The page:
Has the Euro increased Trade?
AbstractA major economic reason for the introduction of the euro was its supposedly positive effect on intra-EMU trade. Existing studies examine this suspicion indirectly using non-EMU data and report ambiguous results. We estimate the euro-effect directly from data that include EMU observations. Using a dynamic panel model for annual bilateral exports, we find that the euro has significantly increased trade, with an effect of 4% in the first year and cumulating to around 40% in the long-run. These estimates can be useful in the debates on whether to join the euro in countries such as the U.K.
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Bibliographic InfoPaper provided by Tinbergen Institute in its series Tinbergen Institute Discussion Papers with number 02-108/2.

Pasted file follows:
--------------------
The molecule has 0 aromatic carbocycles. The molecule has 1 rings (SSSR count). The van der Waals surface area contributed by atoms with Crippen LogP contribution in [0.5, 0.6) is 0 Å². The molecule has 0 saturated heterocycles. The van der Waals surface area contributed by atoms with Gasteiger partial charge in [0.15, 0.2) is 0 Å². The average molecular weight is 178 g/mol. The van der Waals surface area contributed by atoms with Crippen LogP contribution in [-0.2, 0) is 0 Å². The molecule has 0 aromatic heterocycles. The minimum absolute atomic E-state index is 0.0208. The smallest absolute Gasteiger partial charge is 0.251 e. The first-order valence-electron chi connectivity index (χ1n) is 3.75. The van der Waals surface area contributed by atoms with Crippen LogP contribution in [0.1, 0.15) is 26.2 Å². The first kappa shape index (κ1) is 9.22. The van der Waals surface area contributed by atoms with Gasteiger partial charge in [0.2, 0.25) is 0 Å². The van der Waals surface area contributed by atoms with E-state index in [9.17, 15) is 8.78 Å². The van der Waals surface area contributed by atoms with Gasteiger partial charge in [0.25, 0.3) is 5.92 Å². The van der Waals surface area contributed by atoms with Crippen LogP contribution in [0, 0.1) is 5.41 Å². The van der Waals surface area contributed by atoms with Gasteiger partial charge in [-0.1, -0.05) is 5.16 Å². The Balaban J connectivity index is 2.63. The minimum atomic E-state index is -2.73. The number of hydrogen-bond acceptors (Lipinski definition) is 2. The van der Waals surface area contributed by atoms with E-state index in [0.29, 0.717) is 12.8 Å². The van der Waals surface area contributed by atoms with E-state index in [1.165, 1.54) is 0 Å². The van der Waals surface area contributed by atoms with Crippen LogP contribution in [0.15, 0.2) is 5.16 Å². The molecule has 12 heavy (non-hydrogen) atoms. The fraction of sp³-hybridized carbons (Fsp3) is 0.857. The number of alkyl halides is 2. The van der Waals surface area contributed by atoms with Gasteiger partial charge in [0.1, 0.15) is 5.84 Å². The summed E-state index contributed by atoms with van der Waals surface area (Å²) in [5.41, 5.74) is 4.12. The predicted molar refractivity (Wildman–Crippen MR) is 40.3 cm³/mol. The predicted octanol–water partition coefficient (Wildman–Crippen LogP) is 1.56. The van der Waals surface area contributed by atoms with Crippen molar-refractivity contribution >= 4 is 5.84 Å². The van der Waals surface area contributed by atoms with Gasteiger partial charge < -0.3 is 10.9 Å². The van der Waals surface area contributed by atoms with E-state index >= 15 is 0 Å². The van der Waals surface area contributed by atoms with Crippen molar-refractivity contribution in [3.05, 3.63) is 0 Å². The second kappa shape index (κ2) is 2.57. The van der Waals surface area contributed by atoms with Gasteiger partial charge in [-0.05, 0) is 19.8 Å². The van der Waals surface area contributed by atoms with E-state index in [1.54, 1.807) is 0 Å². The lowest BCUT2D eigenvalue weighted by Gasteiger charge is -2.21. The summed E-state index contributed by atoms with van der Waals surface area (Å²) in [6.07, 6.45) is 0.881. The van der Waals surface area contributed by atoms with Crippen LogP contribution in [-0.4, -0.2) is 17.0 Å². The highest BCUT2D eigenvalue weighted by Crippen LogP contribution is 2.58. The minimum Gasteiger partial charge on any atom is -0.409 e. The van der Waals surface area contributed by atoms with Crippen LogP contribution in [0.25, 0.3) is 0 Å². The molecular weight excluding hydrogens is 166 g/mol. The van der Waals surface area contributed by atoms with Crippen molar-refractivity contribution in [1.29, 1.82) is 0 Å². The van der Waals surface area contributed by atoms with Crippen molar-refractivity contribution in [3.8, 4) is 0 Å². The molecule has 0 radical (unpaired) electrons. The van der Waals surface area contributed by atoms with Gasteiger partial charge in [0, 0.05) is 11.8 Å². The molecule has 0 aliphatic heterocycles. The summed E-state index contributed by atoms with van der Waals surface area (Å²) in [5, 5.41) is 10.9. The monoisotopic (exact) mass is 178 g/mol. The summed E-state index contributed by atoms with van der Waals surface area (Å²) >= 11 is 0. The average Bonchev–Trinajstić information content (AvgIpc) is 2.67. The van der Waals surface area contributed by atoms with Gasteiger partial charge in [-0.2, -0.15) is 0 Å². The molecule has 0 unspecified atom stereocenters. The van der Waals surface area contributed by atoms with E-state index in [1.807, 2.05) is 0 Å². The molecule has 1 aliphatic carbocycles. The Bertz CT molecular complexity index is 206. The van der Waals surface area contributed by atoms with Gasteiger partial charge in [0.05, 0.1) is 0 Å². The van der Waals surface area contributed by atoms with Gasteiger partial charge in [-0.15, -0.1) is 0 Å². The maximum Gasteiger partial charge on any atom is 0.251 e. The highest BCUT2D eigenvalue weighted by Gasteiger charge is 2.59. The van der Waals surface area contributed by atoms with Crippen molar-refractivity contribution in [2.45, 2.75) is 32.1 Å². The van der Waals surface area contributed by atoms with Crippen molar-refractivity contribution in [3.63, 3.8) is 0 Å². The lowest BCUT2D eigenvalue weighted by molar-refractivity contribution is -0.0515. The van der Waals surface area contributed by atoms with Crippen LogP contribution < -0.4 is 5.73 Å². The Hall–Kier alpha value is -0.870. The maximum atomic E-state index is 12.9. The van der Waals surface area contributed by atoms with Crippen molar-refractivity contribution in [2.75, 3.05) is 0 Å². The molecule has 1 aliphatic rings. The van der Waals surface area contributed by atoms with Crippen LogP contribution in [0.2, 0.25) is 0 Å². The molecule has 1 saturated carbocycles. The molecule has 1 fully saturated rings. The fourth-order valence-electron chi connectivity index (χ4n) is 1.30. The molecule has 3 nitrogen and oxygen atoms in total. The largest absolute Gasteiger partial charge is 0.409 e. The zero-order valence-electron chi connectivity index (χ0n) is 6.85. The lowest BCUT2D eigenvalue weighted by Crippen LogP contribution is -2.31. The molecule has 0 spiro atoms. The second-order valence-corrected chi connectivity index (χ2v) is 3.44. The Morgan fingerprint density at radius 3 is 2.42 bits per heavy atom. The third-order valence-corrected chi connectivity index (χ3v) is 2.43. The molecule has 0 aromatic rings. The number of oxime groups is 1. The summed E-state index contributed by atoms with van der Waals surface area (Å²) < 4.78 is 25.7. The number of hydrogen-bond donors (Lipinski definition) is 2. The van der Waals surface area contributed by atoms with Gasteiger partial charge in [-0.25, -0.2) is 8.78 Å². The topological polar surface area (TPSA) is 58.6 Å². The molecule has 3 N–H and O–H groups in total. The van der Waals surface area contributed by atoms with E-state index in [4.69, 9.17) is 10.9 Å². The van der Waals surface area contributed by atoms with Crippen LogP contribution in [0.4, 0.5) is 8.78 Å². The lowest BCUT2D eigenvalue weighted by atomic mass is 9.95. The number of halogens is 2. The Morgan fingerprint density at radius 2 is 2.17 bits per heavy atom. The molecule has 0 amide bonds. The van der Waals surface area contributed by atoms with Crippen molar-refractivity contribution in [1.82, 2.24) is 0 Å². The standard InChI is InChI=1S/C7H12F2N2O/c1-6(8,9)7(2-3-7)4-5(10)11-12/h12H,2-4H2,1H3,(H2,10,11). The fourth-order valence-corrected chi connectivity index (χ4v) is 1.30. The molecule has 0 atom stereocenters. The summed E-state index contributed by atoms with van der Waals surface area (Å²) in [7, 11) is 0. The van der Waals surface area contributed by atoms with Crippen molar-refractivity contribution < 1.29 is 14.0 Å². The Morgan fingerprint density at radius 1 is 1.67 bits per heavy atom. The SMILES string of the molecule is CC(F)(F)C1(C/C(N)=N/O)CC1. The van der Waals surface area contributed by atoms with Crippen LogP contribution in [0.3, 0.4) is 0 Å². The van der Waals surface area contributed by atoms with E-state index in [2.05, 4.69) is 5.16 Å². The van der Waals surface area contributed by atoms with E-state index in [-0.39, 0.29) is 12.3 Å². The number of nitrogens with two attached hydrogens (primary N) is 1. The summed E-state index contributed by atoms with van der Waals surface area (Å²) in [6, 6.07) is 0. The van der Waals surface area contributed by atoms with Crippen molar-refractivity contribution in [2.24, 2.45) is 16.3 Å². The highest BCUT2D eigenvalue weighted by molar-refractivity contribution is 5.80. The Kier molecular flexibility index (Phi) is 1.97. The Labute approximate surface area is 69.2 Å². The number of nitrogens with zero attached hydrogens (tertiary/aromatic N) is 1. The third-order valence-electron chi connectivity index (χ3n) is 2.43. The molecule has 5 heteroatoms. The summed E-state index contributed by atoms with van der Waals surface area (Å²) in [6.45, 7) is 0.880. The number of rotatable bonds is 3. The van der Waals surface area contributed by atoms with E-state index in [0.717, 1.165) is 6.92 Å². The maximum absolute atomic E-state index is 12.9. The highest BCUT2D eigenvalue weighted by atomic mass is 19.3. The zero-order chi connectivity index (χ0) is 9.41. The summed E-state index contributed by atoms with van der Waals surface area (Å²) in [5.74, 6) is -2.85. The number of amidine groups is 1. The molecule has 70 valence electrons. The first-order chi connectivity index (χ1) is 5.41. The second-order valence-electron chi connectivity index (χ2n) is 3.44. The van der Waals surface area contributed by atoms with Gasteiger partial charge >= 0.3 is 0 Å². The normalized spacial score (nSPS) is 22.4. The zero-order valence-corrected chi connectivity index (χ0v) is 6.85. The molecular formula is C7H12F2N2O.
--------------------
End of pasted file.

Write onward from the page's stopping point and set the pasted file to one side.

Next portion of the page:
Date of creation: 24 Oct 2002
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Currency union; dynamic panel data model; EMU; exports; imperfect substitutes model.;
Find related papers by JEL classification:
- C23 - Mathematical and Quantitative Methods - - Single Equation Models; Single Variables - - - Models with Panel Data; Longitudinal Data; Spatial Time Series
- F15 - International Economics - - Trade - - - Economic Integration
- F33 - International Economics - - International Finance - - - International Monetary Arrangements and Institutions
This paper has been announced in the following NEP Reports:
- NEP-ALL-2002-12-17 (All new papers)
- NEP-EEC-2002-12-17 (European Economics)
- NEP-IFN-2002-12-17 (International Finance)
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